I’m supposed to be asleep; it’s a public holiday after all, but the Distell red has woken me I think. And my feet are a bit swollen from those damn shoes.

Last night was the Fleur du Cap awards and this year I was a proper nominee, which basically meant preparing an outfit in advance. Big Friendly chose my shoes, which looked great, gave me the extra height, but were impossible to actually live in.

As usual it was a pretty glam affair, with lots of air kissing on arrival. All the nominees I spoke to beforehand gave away their insecurities by saying how much they hated these kinds of things, but I could see their eyes sparkling.

Off we went for the ceremony and show. This year’s offering was directed by Hennie van Greunen, the director of Die Naaimasjien (winner of best new SA script and Best Actress Sandra Prinsloo), and on the whole I think he did a really nice job; it was quite short with a great opening number. I have to say though, I felt like he didn’t really know his Cape Town audience. I got the feeling that the whole thing had been put together and rehearsed up country and then shipped down for the night. Luckily, most of the presenters of the awards (actors and others) made up for it. My favourites were kept for last; Soli Philander and Helen Zille! They were brilliant, hilarious and totally entertaining. I had no idea she had it in her! (The same can’t be said for old Fiona Coyne, who did not exactly embrace the generous spirit of handing over awards!)

There were two awards that I was absolutely delighted about. Tara Louise Nottcutt’s award for Best New Director, and Angels on Horseback’s award for Best Performance in a Cabaret. And Rob Murray for Best Lighting. Naturally, I was disappointed that none of the ones I was associated with won; especially for Dicky Longhurst and Alfred Rietmann, both nominated in the same category, Best Set Design, for Noah of Cape Town and The Tent.

The big mess of the evening for me was the damn voice over announcing Noah of Cape Town in the category of Best New South African Script. It was a hellova voice over, that went on for ever, pronounced my name wrong (twice!) and then announced Jacqui Singer as the director of the show. What a disgrace! Surely not! Surely every singe piece of material had the right Jaci de Villiers down as the director! Surely. I’m still a bit bitter actually.

Soli and Helen put me back in the mood though. They rocked. Then it was back into the fray to chow and drink. I was very well behaved and didn’t overdo it for once in my life. Big Friendly was so excited by the dessert tables he got stage fright! At a totally respectable 10.30pm we (I) hobbled up those endless stairs, thinking of everything I need to do this year to make sure I get to go to next year’s one!

Fleur du Cap Theatre Awards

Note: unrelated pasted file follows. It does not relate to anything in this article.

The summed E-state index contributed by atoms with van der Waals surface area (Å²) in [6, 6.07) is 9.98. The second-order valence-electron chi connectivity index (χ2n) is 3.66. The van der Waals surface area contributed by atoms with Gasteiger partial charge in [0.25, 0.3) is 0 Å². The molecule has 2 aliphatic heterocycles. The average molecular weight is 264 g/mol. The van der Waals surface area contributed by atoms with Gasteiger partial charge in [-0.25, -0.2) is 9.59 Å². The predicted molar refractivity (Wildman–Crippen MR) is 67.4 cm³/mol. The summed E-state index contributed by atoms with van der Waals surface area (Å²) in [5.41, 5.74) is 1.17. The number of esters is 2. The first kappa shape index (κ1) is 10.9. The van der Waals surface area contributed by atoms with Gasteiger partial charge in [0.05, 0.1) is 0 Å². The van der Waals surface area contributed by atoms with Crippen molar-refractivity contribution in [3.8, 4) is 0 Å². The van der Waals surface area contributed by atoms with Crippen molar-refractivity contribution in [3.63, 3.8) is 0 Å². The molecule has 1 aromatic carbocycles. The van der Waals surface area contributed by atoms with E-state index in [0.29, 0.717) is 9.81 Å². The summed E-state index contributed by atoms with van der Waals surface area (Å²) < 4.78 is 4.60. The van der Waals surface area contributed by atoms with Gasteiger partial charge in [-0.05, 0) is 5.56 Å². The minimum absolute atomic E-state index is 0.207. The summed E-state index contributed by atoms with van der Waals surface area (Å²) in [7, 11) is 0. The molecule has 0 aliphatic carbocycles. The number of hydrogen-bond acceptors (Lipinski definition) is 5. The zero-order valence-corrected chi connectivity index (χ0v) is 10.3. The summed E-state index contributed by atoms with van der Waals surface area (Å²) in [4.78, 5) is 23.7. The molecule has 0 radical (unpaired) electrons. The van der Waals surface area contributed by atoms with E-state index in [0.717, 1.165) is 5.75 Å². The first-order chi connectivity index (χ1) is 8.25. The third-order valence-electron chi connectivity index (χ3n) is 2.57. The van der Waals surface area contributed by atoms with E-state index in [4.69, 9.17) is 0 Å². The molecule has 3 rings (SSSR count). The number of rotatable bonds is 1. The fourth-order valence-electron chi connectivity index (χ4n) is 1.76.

The nominations for the Fleur du Cap theatre awards are going to be public this morning; in about an hour, so the idea of speculating is ridiculous, and yet! I have butterflies. Will Noah of Cape Town be nominated, and if yes, for what? How do you choose performers from an ensemble cast like that? Obviously I believe that Jaci de Villiers was the best director of the year (if not the decade) and Dicky Longhurst’s design was beyond spectacular and Mannie Manim’s lighting took the production into the stratosphere, but hey, I am a bit biased.

We’ll know at 9 this morning!

Noah is coming

TEST04 I can’t believe it but it’s true. In just over two months Noah of Cape Town, the most brilliant, original, local, never before done, futuristic, a capella musical opens at The Baxter. For me and Graham Weir, the writers of this magnum opus, it is the realisation of a dream long in the manifesting. We started writing it about eight years ago, when 2012 still seemed quite far into the future. (We’ve had to keep pushing that date forward!)

In 2005 the Cantata version was staged as part of Artscape‘s New Writings Programme, and that’s what gave us the kernel of possibility that the full, sixteen member version might, in this lifetime, still happen. And ‘strues bob, thanks to the belief, commitment and backing of Simon Cooper, Noah of Cape Town is in the final stages of getting the cast absolutely finalised. Graham and I are frantically doing rewrites. Jaci de Villiers our most awesome and visionary director is coming soon. Dicky Longhurst is wikkeling with set. Amanda Tiffin is transcribing and working on the music while Graham (who has composed and written all the music) is writing and composing some more. And naturally there is all sorts of stuff happening behind the scenes to get this monster up and running.

Rehearsals start on Monday, which means everybody will need to have a script by then.

Watch this space, and all the other spaces. Noah of Cape Town is coming.

As I Liked It